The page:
Cadillac’s car lineup has been reduced to 2 all-new models, the compact-sized CT4 which I drove earlier this year and this; the midsize CT5, both available in mid-performance models Cadillac refers to as V-Series.
You really can’t fault Cadillac for this strategy; all of its German rivals have been doing it for years. Give shoppers a taste of the summit at a price that’s more medial.
And when analyzed closely, the CT5 V-Series is actually more than just a nibble at performance; this car has a serious menu.
With a twin-turbo V6, MagneRide suspension, Brembo front brakes, an electronic limited slip differential, V Drive Mode, Launch Control and Performance Traction Management, this V-Series injects enough raciness into the CT5 to satisfy all but the most demanding drivers. And for them, the Blackwing variant arrives next summer.
At a cost of $2,000, this one is also equipped with all-wheel drive though with these standard summer-use only tires you’ll need an additional set of rubber for the snow. It feels fairly sizeable with nearly identical dimensions to the BMW 5-Series.
That means real backseats and a trunk capable of family adventures while the driver plays with the 360 horses and 405 pound-feet of torque from the 3.0-liter engine.
A 10-speed auto handles the gear changes while various drive modes are accessible via a somewhat inconvenient, sequential switch just fore of the new age shifter. And the span of said modes is quite impressive ranging from snow and ice to track, with an all-encompassing approach to chassis and powertrain adjustments.
And if none of them perfectly fits, there’s also the configurable My Mode and a more comprehensive V mode, the latter activated by a switch on the steering wheel.
And unlike the CT4-V, this one has an exhaust system that makes some noise – not necessarily lovable sounds, but they are selectable from stealth to snap, crackle and pop.
Regardless, there’s always a constant burble which turns into groaning at light load and then crescendo’s to something worth hearing at higher rpms.
Though I can’t imagine it would be terribly fun based upon its size, weight and a less than willing transmission, Cadillac has equipped this CT5 to be driven on a track as long as you follow myriad procedures lest you risk your safety and your warranty. For what it’s worth, my best 0-to-60 mph time has been 5.2 seconds which sounds about right. Caddy claims 4.9 for the rear-wheel drive model. With active fuel management and start stop, gas mileage is rated at 20mpg with a smallish driving range of 340 miles.
Competitive Driving Mode which is only available while in Sport is a handling mode where traction and stability controls are killed, the limited slip allows for more rear wheel friskiness and steering effort is increased. This is different than Performance Traction Management mode which is only available in the Track setting.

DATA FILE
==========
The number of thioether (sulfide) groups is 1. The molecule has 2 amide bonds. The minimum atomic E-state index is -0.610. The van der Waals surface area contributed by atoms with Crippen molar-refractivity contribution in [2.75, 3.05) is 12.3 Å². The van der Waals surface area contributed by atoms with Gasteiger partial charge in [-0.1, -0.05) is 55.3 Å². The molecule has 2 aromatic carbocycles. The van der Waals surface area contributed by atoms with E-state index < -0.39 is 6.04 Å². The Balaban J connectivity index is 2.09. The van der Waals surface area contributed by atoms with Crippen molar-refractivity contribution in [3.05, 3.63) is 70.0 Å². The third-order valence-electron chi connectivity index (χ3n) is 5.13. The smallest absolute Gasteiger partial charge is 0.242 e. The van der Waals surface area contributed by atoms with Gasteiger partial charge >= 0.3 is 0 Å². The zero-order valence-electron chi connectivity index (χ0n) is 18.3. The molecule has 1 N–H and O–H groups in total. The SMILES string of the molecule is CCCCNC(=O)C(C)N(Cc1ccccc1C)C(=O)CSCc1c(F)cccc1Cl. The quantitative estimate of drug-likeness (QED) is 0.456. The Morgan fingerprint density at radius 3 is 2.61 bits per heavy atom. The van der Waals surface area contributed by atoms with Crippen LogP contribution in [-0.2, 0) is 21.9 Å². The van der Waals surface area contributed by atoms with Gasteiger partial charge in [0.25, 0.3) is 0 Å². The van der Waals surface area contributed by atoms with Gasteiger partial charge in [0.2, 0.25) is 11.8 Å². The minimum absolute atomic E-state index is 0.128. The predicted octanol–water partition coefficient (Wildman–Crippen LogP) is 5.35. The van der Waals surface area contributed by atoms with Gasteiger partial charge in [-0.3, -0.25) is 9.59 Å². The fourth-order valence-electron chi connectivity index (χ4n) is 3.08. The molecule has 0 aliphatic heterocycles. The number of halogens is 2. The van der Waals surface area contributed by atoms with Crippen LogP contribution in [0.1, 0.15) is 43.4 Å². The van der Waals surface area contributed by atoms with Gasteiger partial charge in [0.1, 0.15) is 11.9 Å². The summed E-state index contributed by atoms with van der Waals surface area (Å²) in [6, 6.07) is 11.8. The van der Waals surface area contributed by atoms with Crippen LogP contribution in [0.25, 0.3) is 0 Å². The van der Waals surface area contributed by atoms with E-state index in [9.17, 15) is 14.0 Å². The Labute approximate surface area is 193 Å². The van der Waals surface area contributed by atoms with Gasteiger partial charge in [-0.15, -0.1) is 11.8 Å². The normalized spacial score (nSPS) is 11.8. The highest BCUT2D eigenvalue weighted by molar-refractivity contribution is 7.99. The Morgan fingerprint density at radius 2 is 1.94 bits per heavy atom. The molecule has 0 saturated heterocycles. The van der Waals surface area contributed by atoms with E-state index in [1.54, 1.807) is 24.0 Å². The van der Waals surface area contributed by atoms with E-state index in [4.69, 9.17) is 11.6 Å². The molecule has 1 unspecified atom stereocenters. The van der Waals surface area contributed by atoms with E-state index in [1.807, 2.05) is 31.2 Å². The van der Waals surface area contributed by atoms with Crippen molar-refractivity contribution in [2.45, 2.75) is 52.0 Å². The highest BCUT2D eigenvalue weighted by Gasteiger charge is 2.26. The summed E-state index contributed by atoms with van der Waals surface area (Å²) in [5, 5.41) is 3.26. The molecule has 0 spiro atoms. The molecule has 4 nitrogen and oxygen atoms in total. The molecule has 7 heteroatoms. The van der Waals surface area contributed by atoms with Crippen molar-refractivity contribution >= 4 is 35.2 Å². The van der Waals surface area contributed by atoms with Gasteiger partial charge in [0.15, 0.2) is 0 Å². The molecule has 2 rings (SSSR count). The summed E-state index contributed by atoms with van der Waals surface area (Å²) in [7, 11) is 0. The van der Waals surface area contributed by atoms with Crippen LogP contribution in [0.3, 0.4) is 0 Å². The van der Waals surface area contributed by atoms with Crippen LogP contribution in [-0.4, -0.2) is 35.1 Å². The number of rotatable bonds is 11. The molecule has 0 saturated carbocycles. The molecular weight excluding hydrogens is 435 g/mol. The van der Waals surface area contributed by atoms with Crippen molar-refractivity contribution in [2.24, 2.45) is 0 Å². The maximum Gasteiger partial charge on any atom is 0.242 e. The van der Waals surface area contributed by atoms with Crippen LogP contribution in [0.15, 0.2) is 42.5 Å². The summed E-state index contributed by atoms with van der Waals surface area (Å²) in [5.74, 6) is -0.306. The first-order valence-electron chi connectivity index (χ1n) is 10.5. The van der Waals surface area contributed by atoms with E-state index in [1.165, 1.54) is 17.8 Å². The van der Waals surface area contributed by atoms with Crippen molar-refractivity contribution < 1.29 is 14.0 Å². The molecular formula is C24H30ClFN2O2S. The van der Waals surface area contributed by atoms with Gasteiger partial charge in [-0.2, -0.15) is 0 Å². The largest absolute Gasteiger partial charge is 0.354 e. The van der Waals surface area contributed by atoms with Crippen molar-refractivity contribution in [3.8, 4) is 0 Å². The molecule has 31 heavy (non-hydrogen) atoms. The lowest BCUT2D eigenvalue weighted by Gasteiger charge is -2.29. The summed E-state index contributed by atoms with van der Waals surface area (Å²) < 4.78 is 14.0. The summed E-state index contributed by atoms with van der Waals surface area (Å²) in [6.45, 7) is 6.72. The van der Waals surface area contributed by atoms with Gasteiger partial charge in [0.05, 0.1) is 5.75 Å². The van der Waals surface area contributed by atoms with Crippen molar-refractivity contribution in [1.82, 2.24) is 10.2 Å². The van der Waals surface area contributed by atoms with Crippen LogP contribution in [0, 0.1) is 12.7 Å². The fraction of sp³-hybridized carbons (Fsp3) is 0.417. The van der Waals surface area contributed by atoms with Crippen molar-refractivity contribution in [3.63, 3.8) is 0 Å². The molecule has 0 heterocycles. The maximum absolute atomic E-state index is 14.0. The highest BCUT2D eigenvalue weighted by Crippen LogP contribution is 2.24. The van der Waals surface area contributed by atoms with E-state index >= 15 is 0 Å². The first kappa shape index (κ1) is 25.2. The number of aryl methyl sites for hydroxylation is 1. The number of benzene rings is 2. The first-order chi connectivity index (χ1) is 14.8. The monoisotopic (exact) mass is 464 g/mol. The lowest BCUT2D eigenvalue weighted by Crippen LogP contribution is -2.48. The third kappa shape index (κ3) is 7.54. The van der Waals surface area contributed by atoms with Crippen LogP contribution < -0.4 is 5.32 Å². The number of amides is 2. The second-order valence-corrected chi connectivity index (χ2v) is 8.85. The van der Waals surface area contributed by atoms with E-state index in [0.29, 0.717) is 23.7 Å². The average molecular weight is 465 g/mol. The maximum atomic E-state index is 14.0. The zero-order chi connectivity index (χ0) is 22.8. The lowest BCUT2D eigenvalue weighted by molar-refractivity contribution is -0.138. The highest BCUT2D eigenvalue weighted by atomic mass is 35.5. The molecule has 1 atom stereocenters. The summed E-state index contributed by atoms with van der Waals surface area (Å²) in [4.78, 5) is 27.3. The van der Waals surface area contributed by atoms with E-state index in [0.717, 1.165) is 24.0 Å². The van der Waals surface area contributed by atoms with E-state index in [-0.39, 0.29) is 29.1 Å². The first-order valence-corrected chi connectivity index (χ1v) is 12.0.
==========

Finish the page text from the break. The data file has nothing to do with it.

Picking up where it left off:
This setup provides 5 sub-settings depending on track conditions and driver skill level to achieve the smoothest and most consistent corner exit.
I’ve had the chance to experience this innovative programming in other GM models and it’s interesting to note that even the Vette I recently tested didn’t include it as standard so chalk up one for the Caddy.
Ditto for the Magnetic Ride Control shocks which are now up to version 4.0 though somehow don’t feel quite as forgiving as before. The seats include adjustable side bolsters but the CT5-V never comes across as a car you’d necessarily take out for the sole purpose of driving for fun.
I really like the effort here. It feels like this is a solid middle ground between the 2.0 liter engine and the upcoming Blackwing. But just like my CT4 V test this isn’t a love at first drive experience. It’s not until you’re pushing it hard that you can really begin to appreciate the car’s performance benefits. Its resume is solid, the pipes sound good and I love the design, especially in this Evergreen Metallic Paint.
But there’s one attribute that gets in the way of true enjoyment and it’s the steering. First, the wheel is too big and secondly it requires far too much effort in any mode. It gets tiring after a while. And then to a lesser degree, the transmission can be slow to shift, especially when using the paddles.
Those are this car’s bugaboos, for sure and make this CT5 feel more like a lowercase V.
As for the CT5-V’s role as a luxury sedan it has some highs and lows. The Beige/Black leather interior looks great. There’s approach lighting and a neat opening animation. The touchscreen infotainment with navigation is loaded with apps and other useful info, the front seats have partial massage for the lumbar area and extendable thigh support, there are automatic heated and cooled seats and a heated steering wheel, performance gauges and time recorders and a head-up display with customizable content. The safety alert seat and teen driver features are cool and remote start is always a plus. But the Chevy TrailBlazer I tested recently had adaptive cruise control and wireless CarPlay and Android Auto so how is it this Cadillac doesn’t? The former is available in a package and the latter not at all.
At $58,305 as-tested the CT5-V is significantly cheaper than a 540i xDrive or E450 4Matic but it pulls out of my driveway at the end of the week leaving very few lasting impressions.